- Dubrovnik Cathedral
Dubrovnik Cathedral is located close to the southwestern city walls beside the Rector’s Palace. This 18th century Roman-Baroque style Cathedral was built after the original 12th century Cathedral was destroyed in the earthquake of 1667. The former Cathedral had so rich a treasury that it was secured with 3 keys. These were kept separately by the Rector, Bishop, and the Republic Secretary and had to be used simultaneously to open the treasury. Although the treasury was badly damaged in the earthquake, some of the items that were saved. These are on display and continue to amaze visitors even to this day.
- Lokrum Island
Lokrum Island is located close to the Old Town. It is about a 10-minute ride in a water-taxi. There are hourly taxis from the old port during the spring and summer months. The island is a natural resource that is protected by the Croatian Academy of Art and Science. Lokrum – literally meaning bitter fruit – still has many orange and lemon trees. One of the wonders in the island is the Mrtvo More or Dead Sea which is the perfect place to bathe for children and non-swimmers. The island also has a number of naturist beaches.
The Stradun or Placa is the main street of the Old Town. The 300-meter long street runs right through the city. It is lined with many buildings and monuments from the medieval period. Although the street was used from the 13th century, it got its present form after an earthquake in 1667 when a major part of the city was destroyed. A law passed during the restoration directed every building along the Stradun to have the same pattern – a shop at the ground level with a street entrance with the door and window under a semi-circular arch. The street is the lifeline of the Old Town and is dotted with vendors. It is also the venue of many major events in the Old Town.
- Mount Srd
Located northward, just behind the city of Dubrovnik, is the 412 m high Srd Mountain. The crowning top of the mountain is the 19th century Fort Imperial, built during the Napoleonic wars. The mountain stands today peacefully looking over the city and the bay. A view from the top of the Srd Mountain is a must for those visiting the city of Dubrovnik for its incredibly stunning panoramic views. The Imperial Fort was built strategically because of the views from the mountain, that helped keep a watch on the movements of the Arab pirates. Presently, the Fort houses a museum. The mountain top can be reached by a 90-minute hike or by taking the refurbished cable car – both offering great views of the Old Town.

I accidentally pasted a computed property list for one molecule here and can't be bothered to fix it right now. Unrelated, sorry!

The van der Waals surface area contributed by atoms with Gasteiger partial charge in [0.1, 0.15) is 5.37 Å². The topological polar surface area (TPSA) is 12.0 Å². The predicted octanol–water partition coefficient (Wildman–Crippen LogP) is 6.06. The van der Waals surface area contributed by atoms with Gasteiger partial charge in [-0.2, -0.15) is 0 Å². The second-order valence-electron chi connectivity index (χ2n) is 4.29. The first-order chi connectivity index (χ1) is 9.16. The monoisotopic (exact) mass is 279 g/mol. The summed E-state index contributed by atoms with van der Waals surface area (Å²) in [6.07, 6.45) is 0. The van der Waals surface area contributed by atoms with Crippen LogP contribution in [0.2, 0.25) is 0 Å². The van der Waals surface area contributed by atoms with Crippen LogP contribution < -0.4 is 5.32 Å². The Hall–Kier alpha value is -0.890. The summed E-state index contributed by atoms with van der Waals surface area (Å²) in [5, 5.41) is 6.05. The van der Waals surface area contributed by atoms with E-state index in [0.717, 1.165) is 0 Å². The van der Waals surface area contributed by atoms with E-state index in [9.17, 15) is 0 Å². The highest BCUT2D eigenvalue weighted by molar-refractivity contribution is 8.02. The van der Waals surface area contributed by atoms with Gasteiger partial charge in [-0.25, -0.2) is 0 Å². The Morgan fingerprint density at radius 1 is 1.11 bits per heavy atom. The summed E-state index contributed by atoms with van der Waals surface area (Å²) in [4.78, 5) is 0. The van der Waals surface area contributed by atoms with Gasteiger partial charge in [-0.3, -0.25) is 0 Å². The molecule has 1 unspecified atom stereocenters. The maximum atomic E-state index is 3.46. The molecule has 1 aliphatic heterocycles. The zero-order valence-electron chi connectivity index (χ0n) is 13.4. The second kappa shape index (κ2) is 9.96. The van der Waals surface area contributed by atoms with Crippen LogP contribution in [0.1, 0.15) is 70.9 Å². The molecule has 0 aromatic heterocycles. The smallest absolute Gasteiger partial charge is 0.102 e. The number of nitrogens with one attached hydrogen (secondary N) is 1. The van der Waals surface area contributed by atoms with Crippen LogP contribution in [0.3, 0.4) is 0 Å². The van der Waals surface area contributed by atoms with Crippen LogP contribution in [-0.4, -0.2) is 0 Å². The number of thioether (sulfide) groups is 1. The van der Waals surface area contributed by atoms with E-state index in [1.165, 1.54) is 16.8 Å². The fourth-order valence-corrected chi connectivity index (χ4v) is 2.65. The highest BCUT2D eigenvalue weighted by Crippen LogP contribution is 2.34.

- City Walls with Forts
One of the major attractions and defining identity of the city of Dubrovnik is the city walls with forts and gates. Regarded as one of the best preserved fortifications in Europe, the city walls are a series of defensive stone walls with 3 gates, 5 forts, and sixteen towers and bastions. The walls are considered among the greatest fortifications of the medieval period as they were never breached by any hostile army since they were first erected around the 7th century. The bulk of the 1.94 km long city walls that are seen today were built during the 14th and 15th centuries, with some major extensions and restorations till the 17th century.
Originally posted 2017-05-19 07:38:32.